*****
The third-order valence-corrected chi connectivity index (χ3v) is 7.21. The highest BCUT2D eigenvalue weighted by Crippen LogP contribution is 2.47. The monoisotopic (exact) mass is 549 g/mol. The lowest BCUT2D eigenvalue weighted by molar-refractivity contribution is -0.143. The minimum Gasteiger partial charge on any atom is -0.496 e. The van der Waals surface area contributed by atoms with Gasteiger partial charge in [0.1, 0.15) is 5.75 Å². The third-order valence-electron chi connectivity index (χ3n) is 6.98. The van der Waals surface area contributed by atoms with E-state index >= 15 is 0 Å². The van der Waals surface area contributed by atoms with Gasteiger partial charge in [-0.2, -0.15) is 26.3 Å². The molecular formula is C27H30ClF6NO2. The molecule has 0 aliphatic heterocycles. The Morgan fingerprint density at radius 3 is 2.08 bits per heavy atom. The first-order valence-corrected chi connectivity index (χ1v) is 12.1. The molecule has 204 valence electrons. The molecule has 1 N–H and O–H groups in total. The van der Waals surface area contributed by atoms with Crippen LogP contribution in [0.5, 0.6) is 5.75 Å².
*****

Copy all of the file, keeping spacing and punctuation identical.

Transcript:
The third-order valence-corrected chi connectivity index (χ3v) is 7.21. The highest BCUT2D eigenvalue weighted by Crippen LogP contribution is 2.47. The monoisotopic (exact) mass is 549 g/mol. The lowest BCUT2D eigenvalue weighted by molar-refractivity contribution is -0.143. The minimum Gasteiger partial charge on any atom is -0.496 e. The van der Waals surface area contributed by atoms with Gasteiger partial charge in [0.1, 0.15) is 5.75 Å². The third-order valence-electron chi connectivity index (χ3n) is 6.98. The van der Waals surface area contributed by atoms with E-state index >= 15 is 0 Å². The van der Waals surface area contributed by atoms with Gasteiger partial charge in [-0.2, -0.15) is 26.3 Å². The molecular formula is C27H30ClF6NO2. The molecule has 0 aliphatic heterocycles. The Morgan fingerprint density at radius 3 is 2.08 bits per heavy atom. The first-order valence-corrected chi connectivity index (χ1v) is 12.1. The molecule has 204 valence electrons. The molecule has 1 N–H and O–H groups in total. The van der Waals surface area contributed by atoms with Crippen LogP contribution in [0.5, 0.6) is 5.75 Å².